• luxury daily logo feature
    Excerpt from Luxury Daily -- "'The campaign has been timed well for Valentine’s day, fast approaching, making Intenso a top-of-mind product for women who are looking for something new for their men,' said Thomaï Serdari, Ph.D. brand strategist and adjunct professor of marketing at New York University, New York."
  • bloomberg logo feature
    Excerpt from Bloomberg -- "It’s unlikely competitors will elbow out smaller manufacturers like Sierra Wireless, said Anindya Ghose, a professor at New York University who studies how the trend will affect businesses. Instead, smaller companies could become acquisition targets for technology giants looking to build out their presence in connected devices, Ghose said in an interview from New Delhi, declining to comment on whether Sierra would be a target."
  • economist logo feature
    Excerpt from The Economist -- "Banks are also reporting losses on the Swiss franc trade and this must raise further questions about their risk modelling. The classic approach is the value at risk model (VAR) which NYU Stern explains is used most often by commercial and investment banks to capture the potential loss in value of their traded portfolios from adverse market movements over a specified period."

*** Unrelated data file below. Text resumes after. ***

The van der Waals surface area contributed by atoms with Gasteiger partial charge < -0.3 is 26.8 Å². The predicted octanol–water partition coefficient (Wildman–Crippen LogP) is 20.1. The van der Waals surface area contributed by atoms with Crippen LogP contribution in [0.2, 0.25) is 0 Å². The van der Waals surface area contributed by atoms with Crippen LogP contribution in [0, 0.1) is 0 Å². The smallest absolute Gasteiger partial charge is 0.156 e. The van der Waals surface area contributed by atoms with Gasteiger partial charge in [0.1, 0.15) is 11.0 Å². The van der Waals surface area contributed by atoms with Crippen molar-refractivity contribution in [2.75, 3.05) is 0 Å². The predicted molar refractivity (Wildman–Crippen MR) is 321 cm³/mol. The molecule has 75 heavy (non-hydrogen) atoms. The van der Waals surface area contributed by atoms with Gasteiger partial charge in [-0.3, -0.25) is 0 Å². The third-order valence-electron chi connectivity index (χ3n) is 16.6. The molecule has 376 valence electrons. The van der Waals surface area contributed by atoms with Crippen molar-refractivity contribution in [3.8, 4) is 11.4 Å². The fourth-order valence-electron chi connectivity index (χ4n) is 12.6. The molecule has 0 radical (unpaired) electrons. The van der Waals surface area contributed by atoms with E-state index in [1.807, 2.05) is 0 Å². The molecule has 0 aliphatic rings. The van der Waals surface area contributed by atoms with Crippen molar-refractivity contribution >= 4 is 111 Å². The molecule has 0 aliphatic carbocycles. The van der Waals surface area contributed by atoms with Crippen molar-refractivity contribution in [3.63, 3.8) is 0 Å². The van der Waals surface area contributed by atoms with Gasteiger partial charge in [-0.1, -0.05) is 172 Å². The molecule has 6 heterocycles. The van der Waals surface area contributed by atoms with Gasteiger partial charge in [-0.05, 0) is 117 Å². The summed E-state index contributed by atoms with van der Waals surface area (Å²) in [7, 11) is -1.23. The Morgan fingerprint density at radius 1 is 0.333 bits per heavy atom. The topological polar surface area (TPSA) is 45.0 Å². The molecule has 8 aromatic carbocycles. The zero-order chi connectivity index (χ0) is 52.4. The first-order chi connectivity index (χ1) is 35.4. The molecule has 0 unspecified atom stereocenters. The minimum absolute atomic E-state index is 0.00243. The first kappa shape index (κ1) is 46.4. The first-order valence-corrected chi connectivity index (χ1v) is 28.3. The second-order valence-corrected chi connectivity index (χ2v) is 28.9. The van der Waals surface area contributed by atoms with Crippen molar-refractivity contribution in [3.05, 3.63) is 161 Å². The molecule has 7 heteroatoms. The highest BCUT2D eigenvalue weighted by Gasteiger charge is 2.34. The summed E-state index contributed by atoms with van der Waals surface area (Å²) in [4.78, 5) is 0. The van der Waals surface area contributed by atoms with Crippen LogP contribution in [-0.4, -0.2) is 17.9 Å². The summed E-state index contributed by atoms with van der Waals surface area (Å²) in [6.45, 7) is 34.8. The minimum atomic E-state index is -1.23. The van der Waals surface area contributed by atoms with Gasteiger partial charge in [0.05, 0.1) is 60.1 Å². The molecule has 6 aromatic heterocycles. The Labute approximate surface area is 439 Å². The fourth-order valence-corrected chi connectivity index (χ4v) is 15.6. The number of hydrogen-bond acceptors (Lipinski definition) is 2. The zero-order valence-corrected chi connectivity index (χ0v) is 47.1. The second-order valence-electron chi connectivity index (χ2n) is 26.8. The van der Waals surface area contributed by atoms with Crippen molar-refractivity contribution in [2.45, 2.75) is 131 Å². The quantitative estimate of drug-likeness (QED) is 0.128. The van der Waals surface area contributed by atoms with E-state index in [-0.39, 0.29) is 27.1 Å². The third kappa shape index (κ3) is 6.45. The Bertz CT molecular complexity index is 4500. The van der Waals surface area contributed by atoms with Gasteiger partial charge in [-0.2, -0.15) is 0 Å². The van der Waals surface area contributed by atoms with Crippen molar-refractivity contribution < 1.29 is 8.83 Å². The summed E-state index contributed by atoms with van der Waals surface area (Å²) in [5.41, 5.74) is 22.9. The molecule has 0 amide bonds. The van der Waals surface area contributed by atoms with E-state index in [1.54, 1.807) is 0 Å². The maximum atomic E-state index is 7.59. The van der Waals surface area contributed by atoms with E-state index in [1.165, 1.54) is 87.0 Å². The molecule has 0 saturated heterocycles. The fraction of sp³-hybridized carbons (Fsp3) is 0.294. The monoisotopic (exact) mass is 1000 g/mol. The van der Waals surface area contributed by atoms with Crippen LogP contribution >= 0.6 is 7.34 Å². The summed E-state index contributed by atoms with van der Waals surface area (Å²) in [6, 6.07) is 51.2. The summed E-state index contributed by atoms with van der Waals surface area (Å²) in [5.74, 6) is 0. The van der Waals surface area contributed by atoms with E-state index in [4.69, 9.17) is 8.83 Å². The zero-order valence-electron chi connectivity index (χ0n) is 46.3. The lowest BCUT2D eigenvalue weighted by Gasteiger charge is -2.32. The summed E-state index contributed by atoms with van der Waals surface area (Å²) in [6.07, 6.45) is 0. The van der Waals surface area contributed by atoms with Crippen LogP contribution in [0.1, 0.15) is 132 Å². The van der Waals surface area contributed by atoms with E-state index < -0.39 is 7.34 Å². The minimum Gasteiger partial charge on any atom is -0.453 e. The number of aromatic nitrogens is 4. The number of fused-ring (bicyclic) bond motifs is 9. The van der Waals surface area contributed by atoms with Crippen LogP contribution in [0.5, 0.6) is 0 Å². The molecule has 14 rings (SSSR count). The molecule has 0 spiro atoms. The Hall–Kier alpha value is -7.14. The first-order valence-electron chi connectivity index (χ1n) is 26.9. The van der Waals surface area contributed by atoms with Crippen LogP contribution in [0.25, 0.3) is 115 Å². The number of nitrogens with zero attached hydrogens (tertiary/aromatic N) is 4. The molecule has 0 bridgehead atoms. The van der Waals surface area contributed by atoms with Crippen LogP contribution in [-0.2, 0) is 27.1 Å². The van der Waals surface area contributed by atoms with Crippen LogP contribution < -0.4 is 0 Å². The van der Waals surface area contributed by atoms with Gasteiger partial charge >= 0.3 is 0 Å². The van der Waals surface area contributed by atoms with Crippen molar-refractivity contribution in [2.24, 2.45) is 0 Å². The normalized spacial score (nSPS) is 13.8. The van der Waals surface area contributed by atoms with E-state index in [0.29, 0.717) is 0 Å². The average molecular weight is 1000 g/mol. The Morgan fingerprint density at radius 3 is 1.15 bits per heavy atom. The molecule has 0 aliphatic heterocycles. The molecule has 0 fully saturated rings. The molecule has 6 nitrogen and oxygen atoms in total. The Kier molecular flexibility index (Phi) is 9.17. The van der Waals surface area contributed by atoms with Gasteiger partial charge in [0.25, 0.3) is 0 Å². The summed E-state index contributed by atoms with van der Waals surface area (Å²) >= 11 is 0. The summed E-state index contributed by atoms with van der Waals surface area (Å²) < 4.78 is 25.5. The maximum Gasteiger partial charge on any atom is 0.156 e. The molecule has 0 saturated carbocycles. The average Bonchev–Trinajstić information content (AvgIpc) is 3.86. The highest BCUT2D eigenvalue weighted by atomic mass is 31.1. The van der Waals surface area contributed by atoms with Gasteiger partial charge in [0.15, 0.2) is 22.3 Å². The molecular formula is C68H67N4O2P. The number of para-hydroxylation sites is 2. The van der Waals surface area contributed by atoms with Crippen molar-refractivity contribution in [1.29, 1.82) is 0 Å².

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Contact NYU Stern Public Affairs

If you're a member of the press, please contact Stern’s Office of Public Affairs at:

Phone: 212-998-0670
Fax: 212-995-4950
Email: paffairs@stern.nyu.edu

Or contact us directly:

Joanne Hvala, Associate Dean
(212) 998-0995; jhvala@stern.nyu.edu

Jessica Neville, Executive Director
(416) 516-7677; jneville@stern.nyu.edu

Rika Nazem, Director
(212) 998-0678; rnazem@stern.nyu.edu

Carolyn Ritter, Senior Associate Director
(212) 998-0624; critter@stern.nyu.edu

Anna Christensen, Associate Director
(212) 998-0561; achriste@stern.nyu.edu